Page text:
Time for some obligatory year-end musings. 2008 was the year of short fiction for me--I mostly kept up with Analog, Asimovs, F&SF, Baen's Universe and Interzone. As of now I'm pretty much caught up (reviews of individual issues will be forthcoming). I'm partway through Dec. F&SF, and I just received the latest two issues of Interzone from Fictionwise, so I'll be plowing through those soon. I am definitely looking forward to filling out my Hugo nomination ballot this spring; I doubt that I'll ever be so thoroughly well-informed and -read in these categories ever again.
However, given my new (and more fun than I expected) position as a slush pile reader for Strange Horizons, that's it for me and consistent short fiction reading. I still enjoy it, but I won't be making it a focus this year. I need to free up time for other reading.
In 2009 I plan to read and review recent releases for Strange Horizons, SFSignal and Fruitless Recursion (among others), but to focus on genre classics and older international fiction here. For instance, I've got some William Hope Hodgson (The Night Land, 1912) and Lord Dunsany ("The King of Elfland's Daughter," 1924) downloaded to my eBook, and I recently found out about some older collections of German and Austrian SF from Gary Wolfe's column in Locus. I've also got the recent Speculative Japan anthology sitting on my to-read shelf. To fill out more of my background in literature, I'm also hoping to read all of Dante's Divine Comedy and Chaucer's Cantebury Tales this year--I know the basics about these works, but I think I'll enjoy getting more of the details.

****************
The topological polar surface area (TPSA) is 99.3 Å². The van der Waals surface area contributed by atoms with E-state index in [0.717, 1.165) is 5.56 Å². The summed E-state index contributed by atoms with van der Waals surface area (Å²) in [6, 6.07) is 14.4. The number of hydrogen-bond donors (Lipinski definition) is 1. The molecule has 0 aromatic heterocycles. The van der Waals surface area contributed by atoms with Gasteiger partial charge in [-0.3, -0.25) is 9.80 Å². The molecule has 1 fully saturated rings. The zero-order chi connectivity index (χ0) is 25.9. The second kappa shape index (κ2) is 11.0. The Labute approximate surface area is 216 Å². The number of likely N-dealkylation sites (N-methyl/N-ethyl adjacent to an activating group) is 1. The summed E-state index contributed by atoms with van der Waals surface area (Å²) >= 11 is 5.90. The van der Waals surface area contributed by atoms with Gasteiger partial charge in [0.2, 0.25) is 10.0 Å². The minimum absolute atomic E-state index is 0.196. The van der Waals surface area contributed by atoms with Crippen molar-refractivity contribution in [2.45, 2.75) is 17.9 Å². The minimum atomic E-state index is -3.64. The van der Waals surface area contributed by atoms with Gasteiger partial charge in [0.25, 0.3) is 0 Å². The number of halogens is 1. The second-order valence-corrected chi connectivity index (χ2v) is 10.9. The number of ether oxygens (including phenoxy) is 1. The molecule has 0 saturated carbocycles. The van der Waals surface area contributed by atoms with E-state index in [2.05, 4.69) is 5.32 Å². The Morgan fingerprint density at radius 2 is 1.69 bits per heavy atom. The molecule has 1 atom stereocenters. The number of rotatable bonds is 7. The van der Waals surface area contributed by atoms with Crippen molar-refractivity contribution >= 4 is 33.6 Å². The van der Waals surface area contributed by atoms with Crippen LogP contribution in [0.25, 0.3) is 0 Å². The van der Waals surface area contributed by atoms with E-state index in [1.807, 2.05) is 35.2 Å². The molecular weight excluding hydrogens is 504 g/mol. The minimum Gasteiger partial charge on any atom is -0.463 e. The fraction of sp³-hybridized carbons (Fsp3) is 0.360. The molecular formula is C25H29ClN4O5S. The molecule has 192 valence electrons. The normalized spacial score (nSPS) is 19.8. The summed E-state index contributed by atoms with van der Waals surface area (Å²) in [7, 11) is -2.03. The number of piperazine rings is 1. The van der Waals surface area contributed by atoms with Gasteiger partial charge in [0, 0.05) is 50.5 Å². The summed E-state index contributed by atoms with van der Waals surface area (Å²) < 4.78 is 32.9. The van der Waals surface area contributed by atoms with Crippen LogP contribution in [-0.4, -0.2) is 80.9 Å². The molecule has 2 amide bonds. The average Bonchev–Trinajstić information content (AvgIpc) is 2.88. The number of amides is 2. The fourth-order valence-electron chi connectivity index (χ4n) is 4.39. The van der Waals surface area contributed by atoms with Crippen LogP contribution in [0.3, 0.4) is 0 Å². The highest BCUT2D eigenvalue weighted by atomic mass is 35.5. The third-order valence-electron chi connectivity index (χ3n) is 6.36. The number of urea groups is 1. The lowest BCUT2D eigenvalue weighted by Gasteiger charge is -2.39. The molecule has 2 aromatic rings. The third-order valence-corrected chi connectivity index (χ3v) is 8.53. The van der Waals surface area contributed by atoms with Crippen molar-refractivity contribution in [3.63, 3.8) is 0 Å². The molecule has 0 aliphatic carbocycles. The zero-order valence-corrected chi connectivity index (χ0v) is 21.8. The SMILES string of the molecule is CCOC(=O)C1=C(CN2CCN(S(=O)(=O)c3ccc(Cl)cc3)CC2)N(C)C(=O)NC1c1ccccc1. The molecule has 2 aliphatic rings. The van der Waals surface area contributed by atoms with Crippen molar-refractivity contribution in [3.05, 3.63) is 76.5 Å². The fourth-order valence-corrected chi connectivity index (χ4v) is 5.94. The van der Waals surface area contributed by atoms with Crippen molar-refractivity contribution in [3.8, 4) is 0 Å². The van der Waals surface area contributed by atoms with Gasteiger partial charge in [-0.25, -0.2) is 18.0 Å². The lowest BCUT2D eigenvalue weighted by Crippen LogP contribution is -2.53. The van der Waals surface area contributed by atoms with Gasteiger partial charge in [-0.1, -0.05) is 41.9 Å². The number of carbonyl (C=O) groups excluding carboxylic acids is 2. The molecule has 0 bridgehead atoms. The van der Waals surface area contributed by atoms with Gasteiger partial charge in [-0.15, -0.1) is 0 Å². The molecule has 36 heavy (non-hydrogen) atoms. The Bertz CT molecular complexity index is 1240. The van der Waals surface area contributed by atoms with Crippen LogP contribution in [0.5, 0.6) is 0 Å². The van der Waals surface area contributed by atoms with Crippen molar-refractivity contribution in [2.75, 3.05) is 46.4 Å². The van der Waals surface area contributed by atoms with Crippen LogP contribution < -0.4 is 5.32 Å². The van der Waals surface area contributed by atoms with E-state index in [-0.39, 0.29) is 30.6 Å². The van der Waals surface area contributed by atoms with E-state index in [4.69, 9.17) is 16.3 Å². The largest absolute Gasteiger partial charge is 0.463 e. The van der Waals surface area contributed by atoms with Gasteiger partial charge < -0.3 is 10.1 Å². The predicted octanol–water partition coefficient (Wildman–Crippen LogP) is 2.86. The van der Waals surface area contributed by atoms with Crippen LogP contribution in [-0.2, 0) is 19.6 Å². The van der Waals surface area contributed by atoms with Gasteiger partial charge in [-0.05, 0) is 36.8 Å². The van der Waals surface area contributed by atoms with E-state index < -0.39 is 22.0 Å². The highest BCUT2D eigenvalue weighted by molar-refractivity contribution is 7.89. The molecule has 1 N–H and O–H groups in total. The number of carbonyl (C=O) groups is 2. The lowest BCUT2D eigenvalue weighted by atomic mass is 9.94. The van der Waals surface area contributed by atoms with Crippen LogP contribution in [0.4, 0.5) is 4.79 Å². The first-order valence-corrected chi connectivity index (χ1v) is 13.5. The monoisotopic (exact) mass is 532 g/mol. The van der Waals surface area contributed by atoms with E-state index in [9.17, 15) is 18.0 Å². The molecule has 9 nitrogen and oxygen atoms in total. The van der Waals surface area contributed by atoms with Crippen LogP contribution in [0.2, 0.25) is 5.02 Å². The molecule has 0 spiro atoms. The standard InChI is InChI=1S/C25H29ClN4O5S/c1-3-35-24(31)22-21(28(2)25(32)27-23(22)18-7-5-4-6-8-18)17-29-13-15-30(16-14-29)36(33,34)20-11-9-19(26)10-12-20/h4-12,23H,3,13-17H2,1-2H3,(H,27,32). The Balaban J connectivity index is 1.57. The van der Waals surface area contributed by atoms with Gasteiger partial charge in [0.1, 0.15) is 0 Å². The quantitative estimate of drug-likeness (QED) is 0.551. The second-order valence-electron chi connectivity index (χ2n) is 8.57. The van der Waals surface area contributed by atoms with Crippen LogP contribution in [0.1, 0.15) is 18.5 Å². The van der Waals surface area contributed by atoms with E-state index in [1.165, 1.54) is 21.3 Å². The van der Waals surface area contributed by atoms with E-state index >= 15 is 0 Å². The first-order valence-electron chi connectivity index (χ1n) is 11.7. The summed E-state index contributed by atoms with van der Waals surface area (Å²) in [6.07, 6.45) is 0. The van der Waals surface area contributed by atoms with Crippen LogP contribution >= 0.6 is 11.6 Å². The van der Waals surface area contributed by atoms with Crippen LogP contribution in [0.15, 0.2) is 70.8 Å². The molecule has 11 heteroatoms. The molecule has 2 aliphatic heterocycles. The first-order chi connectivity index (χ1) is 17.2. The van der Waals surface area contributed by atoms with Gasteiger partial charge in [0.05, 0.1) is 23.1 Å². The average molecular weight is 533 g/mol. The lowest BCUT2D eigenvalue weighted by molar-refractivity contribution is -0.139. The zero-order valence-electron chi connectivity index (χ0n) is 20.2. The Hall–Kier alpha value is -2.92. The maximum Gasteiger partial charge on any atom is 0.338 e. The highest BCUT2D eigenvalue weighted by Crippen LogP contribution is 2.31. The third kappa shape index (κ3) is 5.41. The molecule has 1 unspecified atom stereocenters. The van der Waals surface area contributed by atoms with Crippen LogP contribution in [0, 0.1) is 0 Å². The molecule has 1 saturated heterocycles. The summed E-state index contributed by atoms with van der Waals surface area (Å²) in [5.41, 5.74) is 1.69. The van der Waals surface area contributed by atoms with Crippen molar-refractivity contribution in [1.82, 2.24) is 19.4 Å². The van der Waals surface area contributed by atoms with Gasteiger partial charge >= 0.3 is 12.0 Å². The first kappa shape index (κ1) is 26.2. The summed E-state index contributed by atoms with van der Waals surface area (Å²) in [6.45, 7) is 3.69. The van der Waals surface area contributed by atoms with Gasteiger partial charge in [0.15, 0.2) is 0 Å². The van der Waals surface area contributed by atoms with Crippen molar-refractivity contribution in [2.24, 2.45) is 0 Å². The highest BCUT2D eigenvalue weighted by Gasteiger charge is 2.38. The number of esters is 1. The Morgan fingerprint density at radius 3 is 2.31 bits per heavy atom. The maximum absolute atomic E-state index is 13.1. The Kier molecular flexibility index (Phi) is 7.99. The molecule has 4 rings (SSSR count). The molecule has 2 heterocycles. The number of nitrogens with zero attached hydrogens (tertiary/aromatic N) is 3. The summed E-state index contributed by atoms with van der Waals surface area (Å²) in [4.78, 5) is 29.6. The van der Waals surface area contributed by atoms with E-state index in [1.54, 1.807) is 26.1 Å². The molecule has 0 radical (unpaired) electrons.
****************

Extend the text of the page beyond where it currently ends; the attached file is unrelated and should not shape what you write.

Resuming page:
Now, to wrap-up some loose ends from 2008. I present a list of those interesting books that I read this year but which won't get real reviews--either because I thought they weren't really relevant, or I couldn't think of anything terribly profound to say about them. This post will serve to rid myself of a guilty conscience in relation to these worthy books, so I can move forward into 2009 feeling guilty about more important things, like getting all those magazine reviews up!
This is Helen Thomas' memoirs that don't include the second Bush administration. In retrospect, I wish I'd waited for whatever updates she'll be doing. Still, this is a pretty amazing account of both a woman pioneering a field through sheer competence and an insider view of how different presidents and press secretaries have chosen to deal with the press. Interesting and insightful all the way through--you should probably wait for the sequel, though.
What the heck can I say about this classic that hasn't been said? I was inspired to read it by Ian McDonald's much-heralded Brasyl, and I'm very glad I finally did. It's shorter and more interesting that I had previously assumed. I was particularly struck by its incredibly focused diction; almost every sentence reinforced the theme of Death.